The acting director of the Consumer Financial Protection Bureau outlined a less aggressive regulatory mission for the watchdog agency, saying it will enforce consumer protections but not go beyond its mandate under the Dodd-Frank law.

The less aggressive stance was welcomed by the financial services industry, which pushed for reining in an agency it felt had been overstepping its mandate for years, stymieing the industry with rules that were difficult and expensive to follow.

"The changes are necessary because there’s an enormous cost with the regulations and the other initiatives that Cordray was involved with in the last five or six years, and that was costing a lot of money for our clients and making it difficult in terms of compliance," says Alan Kaplinsky, founder of the Consumer Financial Services Group for Ballard Spahr, a law firm that represents banks and other financial companies.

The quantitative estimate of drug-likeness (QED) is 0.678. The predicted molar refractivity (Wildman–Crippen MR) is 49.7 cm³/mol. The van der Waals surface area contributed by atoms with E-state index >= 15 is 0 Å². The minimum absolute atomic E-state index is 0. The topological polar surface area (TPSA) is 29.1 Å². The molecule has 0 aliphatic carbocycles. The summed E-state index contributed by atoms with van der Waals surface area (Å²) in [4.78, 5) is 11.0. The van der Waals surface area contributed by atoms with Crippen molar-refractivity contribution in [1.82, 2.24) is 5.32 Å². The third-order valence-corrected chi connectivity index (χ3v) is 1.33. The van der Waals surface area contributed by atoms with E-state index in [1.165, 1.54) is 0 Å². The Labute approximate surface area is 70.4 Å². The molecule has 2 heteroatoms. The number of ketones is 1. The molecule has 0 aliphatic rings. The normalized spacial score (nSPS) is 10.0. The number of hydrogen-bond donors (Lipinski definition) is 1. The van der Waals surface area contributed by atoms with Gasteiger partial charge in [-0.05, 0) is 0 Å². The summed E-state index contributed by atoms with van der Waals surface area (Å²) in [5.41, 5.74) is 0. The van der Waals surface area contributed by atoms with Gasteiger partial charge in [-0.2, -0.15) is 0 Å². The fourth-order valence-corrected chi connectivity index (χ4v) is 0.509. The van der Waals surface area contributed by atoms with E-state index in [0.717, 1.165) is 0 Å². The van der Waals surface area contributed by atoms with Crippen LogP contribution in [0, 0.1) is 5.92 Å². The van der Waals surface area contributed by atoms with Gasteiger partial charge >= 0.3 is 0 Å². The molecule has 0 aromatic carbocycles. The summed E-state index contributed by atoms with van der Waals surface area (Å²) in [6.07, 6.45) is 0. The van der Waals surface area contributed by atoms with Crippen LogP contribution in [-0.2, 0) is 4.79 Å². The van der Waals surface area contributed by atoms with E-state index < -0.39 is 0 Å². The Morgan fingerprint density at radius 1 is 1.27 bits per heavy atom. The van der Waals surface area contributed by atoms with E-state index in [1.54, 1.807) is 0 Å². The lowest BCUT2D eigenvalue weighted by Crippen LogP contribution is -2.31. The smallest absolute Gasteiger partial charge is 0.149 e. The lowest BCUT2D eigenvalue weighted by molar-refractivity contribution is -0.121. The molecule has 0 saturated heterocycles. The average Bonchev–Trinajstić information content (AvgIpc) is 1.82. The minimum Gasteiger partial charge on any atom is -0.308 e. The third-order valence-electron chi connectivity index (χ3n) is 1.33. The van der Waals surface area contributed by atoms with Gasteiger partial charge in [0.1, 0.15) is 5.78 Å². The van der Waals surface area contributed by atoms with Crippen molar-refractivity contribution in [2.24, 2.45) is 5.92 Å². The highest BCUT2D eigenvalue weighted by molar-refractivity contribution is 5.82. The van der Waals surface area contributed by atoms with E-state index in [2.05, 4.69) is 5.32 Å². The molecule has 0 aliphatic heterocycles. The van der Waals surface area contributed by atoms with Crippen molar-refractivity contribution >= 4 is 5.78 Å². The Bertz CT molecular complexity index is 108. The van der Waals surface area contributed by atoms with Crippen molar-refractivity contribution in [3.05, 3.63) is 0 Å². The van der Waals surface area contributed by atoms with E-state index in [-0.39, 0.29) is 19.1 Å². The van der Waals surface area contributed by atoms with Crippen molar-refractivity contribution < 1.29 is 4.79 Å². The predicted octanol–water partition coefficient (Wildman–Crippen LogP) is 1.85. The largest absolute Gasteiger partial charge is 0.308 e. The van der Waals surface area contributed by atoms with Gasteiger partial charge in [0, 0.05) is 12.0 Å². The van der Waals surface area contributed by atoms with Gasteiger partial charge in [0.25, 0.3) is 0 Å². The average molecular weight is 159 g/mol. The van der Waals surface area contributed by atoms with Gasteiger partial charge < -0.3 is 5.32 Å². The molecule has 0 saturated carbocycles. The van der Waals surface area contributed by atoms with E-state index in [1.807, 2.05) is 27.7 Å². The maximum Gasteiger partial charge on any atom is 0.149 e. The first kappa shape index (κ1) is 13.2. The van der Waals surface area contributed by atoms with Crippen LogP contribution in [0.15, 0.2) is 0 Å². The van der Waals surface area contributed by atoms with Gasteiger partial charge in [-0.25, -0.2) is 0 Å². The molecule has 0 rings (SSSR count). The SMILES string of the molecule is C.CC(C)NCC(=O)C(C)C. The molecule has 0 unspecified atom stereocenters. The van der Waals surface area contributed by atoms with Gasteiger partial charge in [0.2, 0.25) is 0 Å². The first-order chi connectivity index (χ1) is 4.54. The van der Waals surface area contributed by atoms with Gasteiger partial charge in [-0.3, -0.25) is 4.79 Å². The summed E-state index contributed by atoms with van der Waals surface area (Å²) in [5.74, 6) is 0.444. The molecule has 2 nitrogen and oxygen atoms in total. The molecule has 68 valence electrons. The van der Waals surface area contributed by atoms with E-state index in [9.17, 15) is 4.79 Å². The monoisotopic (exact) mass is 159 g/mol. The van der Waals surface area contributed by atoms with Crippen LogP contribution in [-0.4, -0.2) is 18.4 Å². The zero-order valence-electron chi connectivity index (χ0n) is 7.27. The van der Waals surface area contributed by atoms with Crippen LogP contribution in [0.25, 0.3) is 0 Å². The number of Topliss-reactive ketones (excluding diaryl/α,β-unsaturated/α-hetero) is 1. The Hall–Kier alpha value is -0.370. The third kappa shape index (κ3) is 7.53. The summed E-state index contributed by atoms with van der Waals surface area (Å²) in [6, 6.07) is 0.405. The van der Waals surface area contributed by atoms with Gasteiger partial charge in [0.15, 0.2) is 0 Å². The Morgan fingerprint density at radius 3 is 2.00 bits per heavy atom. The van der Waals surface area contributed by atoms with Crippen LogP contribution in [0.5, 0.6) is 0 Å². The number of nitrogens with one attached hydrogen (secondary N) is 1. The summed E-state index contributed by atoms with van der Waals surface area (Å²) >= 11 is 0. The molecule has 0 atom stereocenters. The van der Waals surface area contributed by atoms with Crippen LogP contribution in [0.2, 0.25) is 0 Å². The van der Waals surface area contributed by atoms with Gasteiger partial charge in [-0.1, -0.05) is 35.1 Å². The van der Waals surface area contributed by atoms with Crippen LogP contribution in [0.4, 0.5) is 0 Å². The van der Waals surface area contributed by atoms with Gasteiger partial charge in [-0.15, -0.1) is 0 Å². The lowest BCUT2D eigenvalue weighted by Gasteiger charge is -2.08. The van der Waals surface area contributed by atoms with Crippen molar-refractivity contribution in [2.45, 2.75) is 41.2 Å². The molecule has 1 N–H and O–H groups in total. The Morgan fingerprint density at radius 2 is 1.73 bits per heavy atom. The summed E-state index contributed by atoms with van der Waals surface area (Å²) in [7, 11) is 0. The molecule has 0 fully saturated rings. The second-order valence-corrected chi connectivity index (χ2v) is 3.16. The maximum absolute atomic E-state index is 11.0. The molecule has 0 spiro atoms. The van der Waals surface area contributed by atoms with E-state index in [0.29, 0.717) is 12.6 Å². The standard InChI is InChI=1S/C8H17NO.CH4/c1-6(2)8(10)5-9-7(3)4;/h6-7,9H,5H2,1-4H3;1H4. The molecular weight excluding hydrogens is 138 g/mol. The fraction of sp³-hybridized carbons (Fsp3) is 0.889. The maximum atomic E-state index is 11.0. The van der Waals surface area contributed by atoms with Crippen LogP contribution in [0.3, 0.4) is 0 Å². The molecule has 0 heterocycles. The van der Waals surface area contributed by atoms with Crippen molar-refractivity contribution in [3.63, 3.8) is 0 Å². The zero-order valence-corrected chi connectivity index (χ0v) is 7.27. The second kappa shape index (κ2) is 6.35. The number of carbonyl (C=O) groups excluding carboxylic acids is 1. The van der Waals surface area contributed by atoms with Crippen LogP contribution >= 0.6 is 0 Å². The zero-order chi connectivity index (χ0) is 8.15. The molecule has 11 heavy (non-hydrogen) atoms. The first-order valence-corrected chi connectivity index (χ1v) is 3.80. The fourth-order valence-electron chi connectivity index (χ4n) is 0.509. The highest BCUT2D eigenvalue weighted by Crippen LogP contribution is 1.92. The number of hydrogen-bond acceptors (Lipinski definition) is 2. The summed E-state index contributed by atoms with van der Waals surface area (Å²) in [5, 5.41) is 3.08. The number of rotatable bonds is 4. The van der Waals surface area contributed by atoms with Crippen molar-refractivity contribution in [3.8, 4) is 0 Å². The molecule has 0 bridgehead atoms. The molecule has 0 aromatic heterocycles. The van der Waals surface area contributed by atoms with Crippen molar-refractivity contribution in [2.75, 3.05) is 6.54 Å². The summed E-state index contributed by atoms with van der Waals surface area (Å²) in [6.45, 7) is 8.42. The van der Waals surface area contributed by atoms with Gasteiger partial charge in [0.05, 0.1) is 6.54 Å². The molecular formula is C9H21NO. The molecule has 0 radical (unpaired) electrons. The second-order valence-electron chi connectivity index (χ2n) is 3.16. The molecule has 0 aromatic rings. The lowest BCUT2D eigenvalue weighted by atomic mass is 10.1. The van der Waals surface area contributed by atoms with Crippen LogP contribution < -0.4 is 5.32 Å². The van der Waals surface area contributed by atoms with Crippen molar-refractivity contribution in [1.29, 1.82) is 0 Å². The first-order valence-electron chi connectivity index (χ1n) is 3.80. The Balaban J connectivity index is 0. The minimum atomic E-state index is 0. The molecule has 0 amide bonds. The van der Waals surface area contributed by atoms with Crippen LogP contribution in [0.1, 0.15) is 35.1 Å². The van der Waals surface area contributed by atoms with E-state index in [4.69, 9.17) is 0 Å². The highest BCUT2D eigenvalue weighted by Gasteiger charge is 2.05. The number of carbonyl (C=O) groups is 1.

Kaplinsky says those costs were being passed along to consumers.

"The CFPB was creating real harm and impeding the industry not because of the letter of the law but because of the whim of the agency," he says. "Under Mulvaney it will be going after more things that are clear-cut, things like deception and fraud."

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